An expert said, “There is a tragic history of discrimination against Haitians in the Dominican Republic.” The United Nations called it a “profound and entrenched problem of racism and discrimination.”
Haitians came years ago as workers in the sugar industry.
In 2010 the Dominican high court ruled that the Haitians were “undocumented” people “in transit.” It annulled the citizenship of their children born after 1929!
When you are born in a country, you are generally a citizen of that country. That is the rule in the U.S.A. It has been the rule in the Dominican Republic. Now that is changing. The trend to rule against children born to people “in transit” began in the 1990s.
Now, the Dominican-born children of Haitians are facing the same treatment as the undocumented in the United States.
About 200,000 people or more, mostly Haitians, are affected.
Haiti and the Dominican Republic share the island of Hispaniola.
When the new law is put into effect, it is possible that the children of undocumented parents may not be able to:
- attend school
- work in the formal economic sector
- receive medical insurance
- obtain civil marriage licenses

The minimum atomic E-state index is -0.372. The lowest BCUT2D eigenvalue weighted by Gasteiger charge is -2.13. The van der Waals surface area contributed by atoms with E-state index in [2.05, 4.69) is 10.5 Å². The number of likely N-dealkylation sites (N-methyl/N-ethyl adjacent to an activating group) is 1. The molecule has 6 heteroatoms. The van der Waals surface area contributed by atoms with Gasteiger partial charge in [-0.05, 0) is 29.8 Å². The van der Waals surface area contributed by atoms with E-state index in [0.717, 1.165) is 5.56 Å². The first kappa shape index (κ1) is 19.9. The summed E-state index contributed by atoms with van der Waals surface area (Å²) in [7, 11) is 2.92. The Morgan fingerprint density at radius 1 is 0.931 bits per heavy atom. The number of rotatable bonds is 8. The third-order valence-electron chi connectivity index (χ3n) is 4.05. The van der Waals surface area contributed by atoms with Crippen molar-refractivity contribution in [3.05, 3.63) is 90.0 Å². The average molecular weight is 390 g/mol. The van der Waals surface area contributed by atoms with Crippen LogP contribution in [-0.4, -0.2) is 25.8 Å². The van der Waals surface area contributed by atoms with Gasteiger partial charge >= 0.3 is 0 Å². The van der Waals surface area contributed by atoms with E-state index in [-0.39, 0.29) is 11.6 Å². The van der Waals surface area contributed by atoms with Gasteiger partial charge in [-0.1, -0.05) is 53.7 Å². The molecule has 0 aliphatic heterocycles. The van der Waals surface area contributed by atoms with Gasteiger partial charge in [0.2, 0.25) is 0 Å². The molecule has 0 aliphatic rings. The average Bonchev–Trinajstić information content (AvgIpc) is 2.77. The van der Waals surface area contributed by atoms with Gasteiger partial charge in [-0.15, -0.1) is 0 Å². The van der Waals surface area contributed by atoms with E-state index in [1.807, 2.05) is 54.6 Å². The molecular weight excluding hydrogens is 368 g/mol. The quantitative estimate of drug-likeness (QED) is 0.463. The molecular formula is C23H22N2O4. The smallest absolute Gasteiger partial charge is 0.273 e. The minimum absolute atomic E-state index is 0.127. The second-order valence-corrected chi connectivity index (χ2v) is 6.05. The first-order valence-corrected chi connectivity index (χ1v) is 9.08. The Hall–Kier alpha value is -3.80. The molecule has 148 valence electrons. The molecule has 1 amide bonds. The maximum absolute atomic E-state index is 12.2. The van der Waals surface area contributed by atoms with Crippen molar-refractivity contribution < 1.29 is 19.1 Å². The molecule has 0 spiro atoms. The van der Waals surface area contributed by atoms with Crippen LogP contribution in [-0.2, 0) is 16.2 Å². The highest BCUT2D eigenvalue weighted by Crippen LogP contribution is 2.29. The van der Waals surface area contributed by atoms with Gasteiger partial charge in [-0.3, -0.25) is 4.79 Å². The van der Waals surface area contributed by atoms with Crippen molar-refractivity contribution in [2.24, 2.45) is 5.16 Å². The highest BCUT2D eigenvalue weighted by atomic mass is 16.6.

- register their children’s births
- open bank accounts
- purchase homes
- get inheritances
- leave the country because they cannot get or renew a passport
In response to the new law, Haiti recalled its ambassador to the Dominican Republic.
New York City is home to about 94,000 Haitian and 380,000 Dominican immigrants. Activists in both communities oppose the Dominican government’s decision.
A U.S. union official said, “We are not just bystanders. We have felt the sting of policies that are anti-immigrant.” Many Dominicans, without proper documents, have been deported from the U.S. to the Dominican Republic.
The Dominican government said it would provide a path to legal residency for those affected by the court ruling.
Source: The New York Times October 17, 2013